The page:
PayPal is a company that facilitates financial transactions. Peter Thiel and Elon Musk, billionaire entrepreneurs who have both talked about the importance of free speech and civil liberties, have been involved in the company at various stages.
Last week, PayPal rolled out an updated user agreement.
That agreement prohibits "the sending, posting, or publication of any messages, content, or materials" that "present a risk to user safety or wellbeing" or contain "misinformation." The policy notes that what counts as misinformation is at PayPal's "sole discretion." Violate the policy, and PayPal can deduct $2,500 from the offending user's account.
That's $2,500 per infraction. Someone who spreads quite a bit of so-called misinformation could stand to lose a great deal of money.
PayPal has now backtracked.
"An AUP notice recently went out in error that included incorrect information," a PayPal spokesperson said. "PayPal is not fining people for misinformation and this language was never intended to be inserted in our policy."
That's a welcome clarification, because the policy as written was deeply misguided.
Efforts to police misinformation are prone to significant error and overreach. Governments, media organizations, and tech platforms have all made serious attempts to limit the spread of misinformation by cracking down on speech they thought was wrong or dangerous—but time and time again, these measures have resulted in censorship of legitimate discourse.
Facebook, for instance, took great pains to prevent users from theorizing that COVID-19 emerged from a lab. Twitter faced pressure from the Biden administration to purge accounts that criticized the mainstream consensus on vaccines, masks, and other subjects. YouTube's policies prohibited content creators from spreading so-called COVID-19 misinformation, including statements like "masks don't work" or "COVID-19 is no more dangerous than the flu." Some of those statements have more validity than others, but they're no longer considered outside the bounds of acceptable conversation. What the gatekeepers termed "misinformation" is now just information.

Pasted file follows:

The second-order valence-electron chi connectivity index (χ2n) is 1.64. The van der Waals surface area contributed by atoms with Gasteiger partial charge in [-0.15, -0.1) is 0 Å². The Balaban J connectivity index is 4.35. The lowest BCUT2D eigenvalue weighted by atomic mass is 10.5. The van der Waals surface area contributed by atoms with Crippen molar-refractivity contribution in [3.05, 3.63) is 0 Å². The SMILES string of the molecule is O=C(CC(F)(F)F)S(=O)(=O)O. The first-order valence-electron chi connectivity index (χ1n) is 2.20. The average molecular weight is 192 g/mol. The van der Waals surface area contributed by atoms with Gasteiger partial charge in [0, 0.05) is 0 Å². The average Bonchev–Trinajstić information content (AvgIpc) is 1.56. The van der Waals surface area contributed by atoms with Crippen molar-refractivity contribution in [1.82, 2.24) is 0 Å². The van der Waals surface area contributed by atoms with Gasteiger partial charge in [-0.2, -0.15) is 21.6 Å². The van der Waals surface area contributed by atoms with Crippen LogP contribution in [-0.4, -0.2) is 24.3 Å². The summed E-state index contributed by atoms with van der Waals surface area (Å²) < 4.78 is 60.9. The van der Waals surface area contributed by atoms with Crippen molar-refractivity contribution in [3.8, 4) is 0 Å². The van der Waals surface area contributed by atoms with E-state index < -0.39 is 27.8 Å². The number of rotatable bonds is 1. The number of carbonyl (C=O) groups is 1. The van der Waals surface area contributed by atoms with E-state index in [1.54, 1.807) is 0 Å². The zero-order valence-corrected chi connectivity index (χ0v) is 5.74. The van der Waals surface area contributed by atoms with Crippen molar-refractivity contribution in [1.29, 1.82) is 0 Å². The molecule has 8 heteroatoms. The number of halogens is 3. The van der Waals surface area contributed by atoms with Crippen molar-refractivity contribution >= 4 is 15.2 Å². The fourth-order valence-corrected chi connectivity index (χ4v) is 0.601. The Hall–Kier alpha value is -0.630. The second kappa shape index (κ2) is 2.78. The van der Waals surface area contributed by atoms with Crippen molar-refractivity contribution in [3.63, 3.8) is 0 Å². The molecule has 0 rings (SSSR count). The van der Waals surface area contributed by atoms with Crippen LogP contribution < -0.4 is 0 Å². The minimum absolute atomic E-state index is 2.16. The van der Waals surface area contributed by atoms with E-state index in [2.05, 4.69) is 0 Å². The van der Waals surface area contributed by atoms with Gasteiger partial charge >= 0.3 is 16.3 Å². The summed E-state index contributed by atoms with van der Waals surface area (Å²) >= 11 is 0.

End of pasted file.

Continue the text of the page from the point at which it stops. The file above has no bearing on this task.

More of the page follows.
The government's so-called misinformation experts have performed no better than media organizations or social media platforms. Remember Nina Jankowicz, who was chosen as director of the Department of Homeland Security's Disinformation Governance Board? Though she had wrongly flagged the New York Post Hunter Biden laptop story as fake Russian nefariousness, the department picked her to advise elite law enforcement and national intelligence on misinformation trends.
It would be completely reasonable for PayPal users to fear that misguided misinformation policing might end up costing them money, and the company is well-advised to reverse course.
This incident inspired Eugene Volokh, a professor of law at UCLA and writer for The Volokh Conspiracy, to take a closer look at the policies PayPal already has in place. What he found alarmed him: PayPal prohibits "activities that…relate to…the promotion of hate, violence, racial or other forms of intolerance that is discriminatory or the financial exploitation of a crime."
Violating that policy can also result in a $2,500 fine. Volokh warns that sharply criticizing a religion or government officials could be construed as the promotion of hate—and could theoretically violate that policy.
"Sounds like a good reason to think twice about using PayPal," he writes. "I've just withdrawn the $1000+ I have in my PayPal account, and I'm starting the process of disentangling myself from the service to the extent possible."
PayPal is free to put in place whatever policies it thinks are best, but the company shouldn't be surprised if people don't trust it to correctly define terms like misinformation, hate, or intolerance—and, thus, take their business elsewhere.